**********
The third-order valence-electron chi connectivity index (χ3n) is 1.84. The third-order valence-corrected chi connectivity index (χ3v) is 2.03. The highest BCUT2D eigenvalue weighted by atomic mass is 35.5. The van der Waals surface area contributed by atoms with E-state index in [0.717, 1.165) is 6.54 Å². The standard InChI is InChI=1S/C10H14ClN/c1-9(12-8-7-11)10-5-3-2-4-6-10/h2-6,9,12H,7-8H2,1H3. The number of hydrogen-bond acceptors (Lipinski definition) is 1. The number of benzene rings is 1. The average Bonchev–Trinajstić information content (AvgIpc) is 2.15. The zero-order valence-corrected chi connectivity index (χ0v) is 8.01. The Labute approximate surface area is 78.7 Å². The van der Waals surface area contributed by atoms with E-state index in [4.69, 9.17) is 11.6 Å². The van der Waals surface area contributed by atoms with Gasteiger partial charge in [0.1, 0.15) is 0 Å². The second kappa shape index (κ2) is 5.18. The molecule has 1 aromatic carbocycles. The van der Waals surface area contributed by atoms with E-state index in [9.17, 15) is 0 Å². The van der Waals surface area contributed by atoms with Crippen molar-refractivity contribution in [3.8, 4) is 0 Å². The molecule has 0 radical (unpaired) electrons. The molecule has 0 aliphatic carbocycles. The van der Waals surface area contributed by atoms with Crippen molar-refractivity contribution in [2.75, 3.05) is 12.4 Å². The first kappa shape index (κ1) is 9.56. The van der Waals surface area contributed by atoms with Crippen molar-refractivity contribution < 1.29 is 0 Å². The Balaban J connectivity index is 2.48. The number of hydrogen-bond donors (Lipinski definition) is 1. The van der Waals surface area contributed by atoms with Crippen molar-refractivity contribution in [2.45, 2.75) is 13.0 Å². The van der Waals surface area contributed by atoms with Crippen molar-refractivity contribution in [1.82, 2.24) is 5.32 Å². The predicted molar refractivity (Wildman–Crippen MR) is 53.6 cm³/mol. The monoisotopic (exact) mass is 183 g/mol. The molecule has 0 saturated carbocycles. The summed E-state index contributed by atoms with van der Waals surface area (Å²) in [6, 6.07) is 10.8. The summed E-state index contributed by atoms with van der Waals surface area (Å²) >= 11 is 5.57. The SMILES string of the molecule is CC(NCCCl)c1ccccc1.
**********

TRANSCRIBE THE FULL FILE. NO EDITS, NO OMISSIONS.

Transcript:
The third-order valence-electron chi connectivity index (χ3n) is 1.84. The third-order valence-corrected chi connectivity index (χ3v) is 2.03. The highest BCUT2D eigenvalue weighted by atomic mass is 35.5. The van der Waals surface area contributed by atoms with E-state index in [0.717, 1.165) is 6.54 Å². The standard InChI is InChI=1S/C10H14ClN/c1-9(12-8-7-11)10-5-3-2-4-6-10/h2-6,9,12H,7-8H2,1H3. The number of hydrogen-bond acceptors (Lipinski definition) is 1. The number of benzene rings is 1. The average Bonchev–Trinajstić information content (AvgIpc) is 2.15. The zero-order valence-corrected chi connectivity index (χ0v) is 8.01. The Labute approximate surface area is 78.7 Å². The van der Waals surface area contributed by atoms with E-state index in [4.69, 9.17) is 11.6 Å². The van der Waals surface area contributed by atoms with Gasteiger partial charge in [0.1, 0.15) is 0 Å². The second kappa shape index (κ2) is 5.18. The molecule has 1 aromatic carbocycles. The van der Waals surface area contributed by atoms with E-state index in [9.17, 15) is 0 Å². The van der Waals surface area contributed by atoms with Crippen molar-refractivity contribution in [3.8, 4) is 0 Å². The molecule has 0 radical (unpaired) electrons. The molecule has 0 aliphatic carbocycles. The van der Waals surface area contributed by atoms with Crippen molar-refractivity contribution in [2.75, 3.05) is 12.4 Å². The first kappa shape index (κ1) is 9.56. The van der Waals surface area contributed by atoms with Crippen molar-refractivity contribution < 1.29 is 0 Å². The Balaban J connectivity index is 2.48. The number of hydrogen-bond donors (Lipinski definition) is 1. The van der Waals surface area contributed by atoms with Crippen molar-refractivity contribution in [2.45, 2.75) is 13.0 Å². The van der Waals surface area contributed by atoms with Crippen molar-refractivity contribution in [1.82, 2.24) is 5.32 Å². The predicted molar refractivity (Wildman–Crippen MR) is 53.6 cm³/mol. The monoisotopic (exact) mass is 183 g/mol. The molecule has 0 saturated carbocycles. The summed E-state index contributed by atoms with van der Waals surface area (Å²) in [6, 6.07) is 10.8. The summed E-state index contributed by atoms with van der Waals surface area (Å²) >= 11 is 5.57. The SMILES string of the molecule is CC(NCCCl)c1ccccc1.